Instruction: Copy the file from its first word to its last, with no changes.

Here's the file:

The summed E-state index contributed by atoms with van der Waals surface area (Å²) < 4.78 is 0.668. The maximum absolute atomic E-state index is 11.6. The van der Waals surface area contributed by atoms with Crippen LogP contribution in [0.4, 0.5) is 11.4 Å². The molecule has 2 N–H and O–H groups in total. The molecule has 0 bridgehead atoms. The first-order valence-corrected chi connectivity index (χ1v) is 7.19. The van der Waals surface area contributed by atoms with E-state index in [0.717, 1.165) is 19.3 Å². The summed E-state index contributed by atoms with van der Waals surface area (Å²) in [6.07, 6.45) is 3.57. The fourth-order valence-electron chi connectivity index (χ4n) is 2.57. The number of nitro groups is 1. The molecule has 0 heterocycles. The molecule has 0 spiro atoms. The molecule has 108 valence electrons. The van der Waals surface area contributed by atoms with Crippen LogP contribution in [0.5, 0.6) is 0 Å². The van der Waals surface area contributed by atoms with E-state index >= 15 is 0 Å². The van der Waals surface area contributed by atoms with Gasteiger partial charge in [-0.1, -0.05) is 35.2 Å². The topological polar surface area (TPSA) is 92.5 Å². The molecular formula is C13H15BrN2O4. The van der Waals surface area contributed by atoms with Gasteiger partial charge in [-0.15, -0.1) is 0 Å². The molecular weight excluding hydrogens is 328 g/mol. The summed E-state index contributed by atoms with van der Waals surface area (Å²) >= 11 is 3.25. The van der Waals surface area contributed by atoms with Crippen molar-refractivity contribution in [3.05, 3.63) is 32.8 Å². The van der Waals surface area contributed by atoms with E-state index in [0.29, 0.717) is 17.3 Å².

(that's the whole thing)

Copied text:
The summed E-state index contributed by atoms with van der Waals surface area (Å²) < 4.78 is 0.668. The maximum absolute atomic E-state index is 11.6. The van der Waals surface area contributed by atoms with Crippen LogP contribution in [0.4, 0.5) is 11.4 Å². The molecule has 2 N–H and O–H groups in total. The molecule has 0 bridgehead atoms. The first-order valence-corrected chi connectivity index (χ1v) is 7.19. The van der Waals surface area contributed by atoms with E-state index in [0.717, 1.165) is 19.3 Å². The summed E-state index contributed by atoms with van der Waals surface area (Å²) in [6.07, 6.45) is 3.57. The fourth-order valence-electron chi connectivity index (χ4n) is 2.57. The number of nitro groups is 1. The molecule has 0 heterocycles. The molecule has 0 spiro atoms. The molecule has 108 valence electrons. The van der Waals surface area contributed by atoms with Crippen LogP contribution in [0.5, 0.6) is 0 Å². The van der Waals surface area contributed by atoms with E-state index >= 15 is 0 Å². The van der Waals surface area contributed by atoms with Gasteiger partial charge in [-0.1, -0.05) is 35.2 Å². The topological polar surface area (TPSA) is 92.5 Å². The molecular formula is C13H15BrN2O4. The van der Waals surface area contributed by atoms with Gasteiger partial charge in [-0.15, -0.1) is 0 Å². The molecular weight excluding hydrogens is 328 g/mol. The summed E-state index contributed by atoms with van der Waals surface area (Å²) >= 11 is 3.25. The van der Waals surface area contributed by atoms with Crippen molar-refractivity contribution in [3.05, 3.63) is 32.8 Å². The van der Waals surface area contributed by atoms with E-state index in [0.29, 0.717) is 17.3 Å².